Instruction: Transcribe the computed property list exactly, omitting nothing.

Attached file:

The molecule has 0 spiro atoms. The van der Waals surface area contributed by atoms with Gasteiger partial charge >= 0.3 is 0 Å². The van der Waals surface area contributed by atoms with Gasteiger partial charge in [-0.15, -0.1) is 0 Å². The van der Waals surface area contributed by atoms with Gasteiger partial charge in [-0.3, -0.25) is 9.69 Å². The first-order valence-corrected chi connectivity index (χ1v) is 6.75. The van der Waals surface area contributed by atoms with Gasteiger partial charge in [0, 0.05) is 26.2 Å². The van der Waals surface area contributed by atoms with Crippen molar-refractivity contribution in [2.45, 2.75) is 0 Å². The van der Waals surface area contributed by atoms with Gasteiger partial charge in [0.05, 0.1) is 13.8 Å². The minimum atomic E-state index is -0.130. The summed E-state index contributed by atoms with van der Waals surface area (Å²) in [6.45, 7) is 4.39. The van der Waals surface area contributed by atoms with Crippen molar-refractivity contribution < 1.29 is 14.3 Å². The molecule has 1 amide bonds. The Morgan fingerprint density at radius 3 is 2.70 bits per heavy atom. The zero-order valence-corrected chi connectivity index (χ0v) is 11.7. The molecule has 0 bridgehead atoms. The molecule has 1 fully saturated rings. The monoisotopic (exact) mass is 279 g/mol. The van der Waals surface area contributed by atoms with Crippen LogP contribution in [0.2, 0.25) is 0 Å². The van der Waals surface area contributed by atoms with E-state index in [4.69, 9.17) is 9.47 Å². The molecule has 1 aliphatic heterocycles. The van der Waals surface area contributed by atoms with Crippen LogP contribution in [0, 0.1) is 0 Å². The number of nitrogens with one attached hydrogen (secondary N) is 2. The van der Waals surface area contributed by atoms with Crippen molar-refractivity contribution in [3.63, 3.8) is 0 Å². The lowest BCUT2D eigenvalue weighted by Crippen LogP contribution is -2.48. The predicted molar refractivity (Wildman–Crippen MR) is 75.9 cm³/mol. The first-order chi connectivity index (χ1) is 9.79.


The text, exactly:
The molecule has 0 spiro atoms. The van der Waals surface area contributed by atoms with Gasteiger partial charge >= 0.3 is 0 Å². The van der Waals surface area contributed by atoms with Gasteiger partial charge in [-0.15, -0.1) is 0 Å². The van der Waals surface area contributed by atoms with Gasteiger partial charge in [-0.3, -0.25) is 9.69 Å². The first-order valence-corrected chi connectivity index (χ1v) is 6.75. The van der Waals surface area contributed by atoms with Gasteiger partial charge in [0, 0.05) is 26.2 Å². The van der Waals surface area contributed by atoms with Crippen molar-refractivity contribution in [2.45, 2.75) is 0 Å². The van der Waals surface area contributed by atoms with Gasteiger partial charge in [0.05, 0.1) is 13.8 Å². The minimum atomic E-state index is -0.130. The summed E-state index contributed by atoms with van der Waals surface area (Å²) in [6.45, 7) is 4.39. The van der Waals surface area contributed by atoms with Crippen molar-refractivity contribution < 1.29 is 14.3 Å². The molecule has 1 amide bonds. The Morgan fingerprint density at radius 3 is 2.70 bits per heavy atom. The zero-order valence-corrected chi connectivity index (χ0v) is 11.7. The molecule has 0 bridgehead atoms. The molecule has 1 fully saturated rings. The monoisotopic (exact) mass is 279 g/mol. The van der Waals surface area contributed by atoms with Crippen LogP contribution in [0.2, 0.25) is 0 Å². The van der Waals surface area contributed by atoms with E-state index in [4.69, 9.17) is 9.47 Å². The molecule has 1 aliphatic heterocycles. The van der Waals surface area contributed by atoms with Crippen LogP contribution in [0, 0.1) is 0 Å². The number of nitrogens with one attached hydrogen (secondary N) is 2. The van der Waals surface area contributed by atoms with Crippen molar-refractivity contribution in [3.63, 3.8) is 0 Å². The lowest BCUT2D eigenvalue weighted by Crippen LogP contribution is -2.48. The predicted molar refractivity (Wildman–Crippen MR) is 75.9 cm³/mol. The first-order chi connectivity index (χ1) is 9.79.